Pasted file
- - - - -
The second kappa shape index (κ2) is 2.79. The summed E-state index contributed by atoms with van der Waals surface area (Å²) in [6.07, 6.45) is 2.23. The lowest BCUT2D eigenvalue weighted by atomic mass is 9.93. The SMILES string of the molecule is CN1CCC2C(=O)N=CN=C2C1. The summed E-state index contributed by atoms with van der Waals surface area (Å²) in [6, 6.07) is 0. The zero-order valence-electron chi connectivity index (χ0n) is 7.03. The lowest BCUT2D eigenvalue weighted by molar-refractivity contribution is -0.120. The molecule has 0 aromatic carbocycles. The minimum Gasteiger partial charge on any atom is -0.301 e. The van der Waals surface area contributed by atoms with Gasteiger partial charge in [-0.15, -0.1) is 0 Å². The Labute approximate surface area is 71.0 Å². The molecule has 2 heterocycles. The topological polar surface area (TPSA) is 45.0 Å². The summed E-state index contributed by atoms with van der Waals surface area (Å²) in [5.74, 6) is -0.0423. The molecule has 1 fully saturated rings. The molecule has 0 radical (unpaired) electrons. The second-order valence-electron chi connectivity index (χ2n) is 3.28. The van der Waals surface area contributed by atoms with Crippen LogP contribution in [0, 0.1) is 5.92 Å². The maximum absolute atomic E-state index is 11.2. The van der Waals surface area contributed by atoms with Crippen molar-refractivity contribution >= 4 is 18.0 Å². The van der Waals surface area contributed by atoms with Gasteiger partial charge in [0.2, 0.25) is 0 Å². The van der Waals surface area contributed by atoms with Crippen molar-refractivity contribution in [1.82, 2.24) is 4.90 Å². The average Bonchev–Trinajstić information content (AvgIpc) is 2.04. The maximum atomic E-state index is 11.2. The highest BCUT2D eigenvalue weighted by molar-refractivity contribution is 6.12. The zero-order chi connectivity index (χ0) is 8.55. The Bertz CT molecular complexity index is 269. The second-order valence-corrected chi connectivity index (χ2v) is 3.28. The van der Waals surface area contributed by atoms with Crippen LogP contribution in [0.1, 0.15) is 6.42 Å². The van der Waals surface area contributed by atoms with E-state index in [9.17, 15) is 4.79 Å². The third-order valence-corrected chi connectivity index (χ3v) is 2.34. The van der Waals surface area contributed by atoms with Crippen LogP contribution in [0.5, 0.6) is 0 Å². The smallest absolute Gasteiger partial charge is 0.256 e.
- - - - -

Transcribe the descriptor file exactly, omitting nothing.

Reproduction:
The second kappa shape index (κ2) is 2.79. The summed E-state index contributed by atoms with van der Waals surface area (Å²) in [6.07, 6.45) is 2.23. The lowest BCUT2D eigenvalue weighted by atomic mass is 9.93. The SMILES string of the molecule is CN1CCC2C(=O)N=CN=C2C1. The summed E-state index contributed by atoms with van der Waals surface area (Å²) in [6, 6.07) is 0. The zero-order valence-electron chi connectivity index (χ0n) is 7.03. The lowest BCUT2D eigenvalue weighted by molar-refractivity contribution is -0.120. The molecule has 0 aromatic carbocycles. The minimum Gasteiger partial charge on any atom is -0.301 e. The van der Waals surface area contributed by atoms with Gasteiger partial charge in [-0.15, -0.1) is 0 Å². The Labute approximate surface area is 71.0 Å². The molecule has 2 heterocycles. The topological polar surface area (TPSA) is 45.0 Å². The summed E-state index contributed by atoms with van der Waals surface area (Å²) in [5.74, 6) is -0.0423. The molecule has 1 fully saturated rings. The molecule has 0 radical (unpaired) electrons. The second-order valence-electron chi connectivity index (χ2n) is 3.28. The van der Waals surface area contributed by atoms with Crippen LogP contribution in [0, 0.1) is 5.92 Å². The maximum absolute atomic E-state index is 11.2. The van der Waals surface area contributed by atoms with Crippen molar-refractivity contribution >= 4 is 18.0 Å². The van der Waals surface area contributed by atoms with Gasteiger partial charge in [0.2, 0.25) is 0 Å². The van der Waals surface area contributed by atoms with Crippen molar-refractivity contribution in [1.82, 2.24) is 4.90 Å². The average Bonchev–Trinajstić information content (AvgIpc) is 2.04. The maximum atomic E-state index is 11.2. The highest BCUT2D eigenvalue weighted by molar-refractivity contribution is 6.12. The zero-order chi connectivity index (χ0) is 8.55. The Bertz CT molecular complexity index is 269. The second-order valence-corrected chi connectivity index (χ2v) is 3.28. The van der Waals surface area contributed by atoms with Crippen LogP contribution in [0.1, 0.15) is 6.42 Å². The van der Waals surface area contributed by atoms with E-state index in [9.17, 15) is 4.79 Å². The third-order valence-corrected chi connectivity index (χ3v) is 2.34. The van der Waals surface area contributed by atoms with Crippen LogP contribution in [0.5, 0.6) is 0 Å². The smallest absolute Gasteiger partial charge is 0.256 e.